Legendary British singer-songwriter Kevin Ayers lived in Deia off and on from the 1960s to the early 1990s and was a much cherished friend and inspiration to many in the village.
I would never have listened to the music of Kevin Ayers if I hadn’t come to this place. Now his songs, filled with tipsy romance and bruised sunlight are part of my personal Deia soundtrack. Four years after Kevin’s passing, I sat down to listen to his music, write what follows and revisit something I originally wrote for Deia magazine S’encruia shortly after he passed.
A life of allsorts
In the obituary for Kevin Ayers he wrote back in 2013 for The Guardian, Sean O’Hagan wrote that Kevin’s ‘singular songwriting talent was matched by a sometimes startling lack of ambition’.
I love the idea that Kevin lacked ambition. It makes him appear far cooler than today’s nakedly thrusting rock and rollers. But I don’t believe it’s true. I would say it was more the case that Kevin lacked direction. Or perhaps that there were no route maps for his generation of musicians.
Kevin Ayers was a founding member of 1960s psychedelic warriors Soft Machine, who were pretty much born in Deia. After leaving the band he went on to become one of the most cultish of English singer-songwriters. O’Hagan quotes self-consciously louche rock journo Nick Kent, who wrote ‘Kevin Ayers and Syd Barrett were the two most important people in British pop music’.
It’s interesting to speculate why, in Kevin’s case, this might be so. I’m not sure why Kent regarded him as so important. Perhaps his singing in a British accent about wibbly-wobbly things influenced Bowie – Hunky Dory anyone? – and Bolan. These two, of course, went on to have a massive influence on punks, New Romantics, moody electro types and so on and on up to today.
To me, Kevin often sounds like a vair British, not so pretentious and prickly Lou Reed – especially on a song like ‘Stranger in Blue Suede Shoes’, which has a riff a kiss away from ‘Sweet Jane’. It’s worth remembering that The Velvet Underground’s first album was, along with that of Love, required listening for the Ladbroke Grove set Kevin was part of.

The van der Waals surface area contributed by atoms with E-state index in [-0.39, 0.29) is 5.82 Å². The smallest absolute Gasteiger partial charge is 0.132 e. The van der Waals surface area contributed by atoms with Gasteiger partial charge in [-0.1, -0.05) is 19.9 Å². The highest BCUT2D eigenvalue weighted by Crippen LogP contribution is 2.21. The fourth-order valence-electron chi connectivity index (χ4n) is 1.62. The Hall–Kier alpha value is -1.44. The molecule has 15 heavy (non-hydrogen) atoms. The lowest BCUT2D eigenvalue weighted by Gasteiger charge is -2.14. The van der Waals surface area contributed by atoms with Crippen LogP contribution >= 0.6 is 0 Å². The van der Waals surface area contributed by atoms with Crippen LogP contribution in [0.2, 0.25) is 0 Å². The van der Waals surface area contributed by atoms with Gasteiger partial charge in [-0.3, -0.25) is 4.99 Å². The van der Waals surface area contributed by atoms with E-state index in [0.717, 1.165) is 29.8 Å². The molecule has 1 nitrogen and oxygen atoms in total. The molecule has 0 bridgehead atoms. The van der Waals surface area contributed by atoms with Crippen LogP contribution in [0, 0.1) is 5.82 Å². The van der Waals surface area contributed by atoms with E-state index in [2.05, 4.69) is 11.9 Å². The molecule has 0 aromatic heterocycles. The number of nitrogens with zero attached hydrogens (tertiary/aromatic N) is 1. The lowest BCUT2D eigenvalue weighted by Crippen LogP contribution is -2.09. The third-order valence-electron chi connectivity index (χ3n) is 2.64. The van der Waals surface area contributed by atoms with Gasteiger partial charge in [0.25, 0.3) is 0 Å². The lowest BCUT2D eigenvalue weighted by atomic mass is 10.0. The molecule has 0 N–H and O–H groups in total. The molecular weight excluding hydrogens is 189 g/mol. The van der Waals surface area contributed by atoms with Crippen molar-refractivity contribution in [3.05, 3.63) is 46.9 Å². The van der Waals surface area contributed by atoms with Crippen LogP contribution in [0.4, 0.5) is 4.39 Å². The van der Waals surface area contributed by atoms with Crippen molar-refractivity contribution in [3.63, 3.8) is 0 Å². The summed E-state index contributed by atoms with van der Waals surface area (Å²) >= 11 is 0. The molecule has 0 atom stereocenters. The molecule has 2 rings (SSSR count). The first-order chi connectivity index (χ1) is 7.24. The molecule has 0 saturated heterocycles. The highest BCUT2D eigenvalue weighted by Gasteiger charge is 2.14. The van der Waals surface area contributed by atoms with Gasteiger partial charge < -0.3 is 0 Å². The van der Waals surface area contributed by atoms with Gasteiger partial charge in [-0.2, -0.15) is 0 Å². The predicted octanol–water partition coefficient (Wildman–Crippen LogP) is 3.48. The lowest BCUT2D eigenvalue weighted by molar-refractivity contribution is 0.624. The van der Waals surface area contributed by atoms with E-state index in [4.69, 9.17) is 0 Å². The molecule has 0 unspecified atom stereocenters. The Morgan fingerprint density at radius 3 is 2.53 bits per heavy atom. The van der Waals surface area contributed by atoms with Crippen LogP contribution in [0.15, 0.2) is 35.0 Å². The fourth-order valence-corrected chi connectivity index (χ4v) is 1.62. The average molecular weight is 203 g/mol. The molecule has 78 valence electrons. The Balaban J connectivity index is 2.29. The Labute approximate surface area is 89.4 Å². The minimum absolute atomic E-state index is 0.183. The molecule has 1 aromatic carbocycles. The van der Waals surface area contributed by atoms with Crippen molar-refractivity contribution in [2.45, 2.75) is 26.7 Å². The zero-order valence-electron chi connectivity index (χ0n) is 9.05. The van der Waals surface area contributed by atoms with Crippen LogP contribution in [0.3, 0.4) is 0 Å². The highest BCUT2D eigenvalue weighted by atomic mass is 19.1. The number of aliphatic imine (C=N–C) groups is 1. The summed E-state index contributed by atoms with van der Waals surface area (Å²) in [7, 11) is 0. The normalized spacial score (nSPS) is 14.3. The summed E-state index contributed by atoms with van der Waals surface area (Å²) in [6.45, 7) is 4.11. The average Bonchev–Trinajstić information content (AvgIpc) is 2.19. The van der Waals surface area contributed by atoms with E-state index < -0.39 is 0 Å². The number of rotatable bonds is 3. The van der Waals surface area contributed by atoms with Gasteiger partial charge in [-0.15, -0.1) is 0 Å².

(Kevin went on to make the terrific June 1 1974 live album with John Cale and Nico of The Velvets as well as Underground fan Brian Eno. As my music critic and writer friend Dave Rimmer says, ‘in that company he was a good fit’. Cale and Nico came to Deia in the late 1960s or early 70s to see Kevin. Someone who met them back then described the pair as ‘pale, clammy, dressed in black and snotty towards all us sunkissed, blissed out hippies dressed in white’.)
Because, apart from the cognoscenti, it seems like no-one really got Kevin. Albums like Joy of a Toy or Whatevershebringswesing were lauded by earnest rock critics and featured the cream of British bohemian musicians. But they didn’t really sell and Kevin remained an acquired taste, certainly for my generation.
In the late 1970s, with punk in full swing, Kevin disappeared from the music industry, to Deia and then the south of France. He made the splendid The Unfairground in 2007 with members of Teenage Fanclub, Neutral Milk Hotel and Gorky’s Zygotic Mynci as well as singer Bridget St John who sang on Kevin’s 1970 Shooting at the Moon album.
According to O’Hagan, a piece of paper was found by Kevin’s bedside after his death. On it he’d written ‘You can’t shine if you don’t burn’.
Kevin in Deia – the first rock and roller in town
Back in 2013, not so long after Kevin had shuffled off this mortal coil, I sat down with some Deia friends of his outside Sa Fonda to reminisce. The picture of Kevin that took shape was a little sad but mostly very sweet.
‘He actually first came in 1964,’ one person told me, ‘because Robert Wyatt’s mum Honore used to come to Deia. Robert was a friend from Canterbury who was later in the Soft Machine with him. Kevin stayed at Mirador, one of the houses Robert Graves used to rent to friends. It had no running water, only a well. At that time there was no music in the bars, or at least no pop music, although a lot of us played guitars. There was one posh English guy who liked to sing Cliff Richard’s ‘The Young Ones’. Mostly people just sat around. He was the first rock and roller in town.’
‘And he brought other great players into the scene, especially Ollie Halsall. Kevin called Ollie the best ever guitarist in the world and he may have been right. Eddie Van Halen is on record as saying that Ollie was one of his favourite guitarists. Ollie was also hilarious.’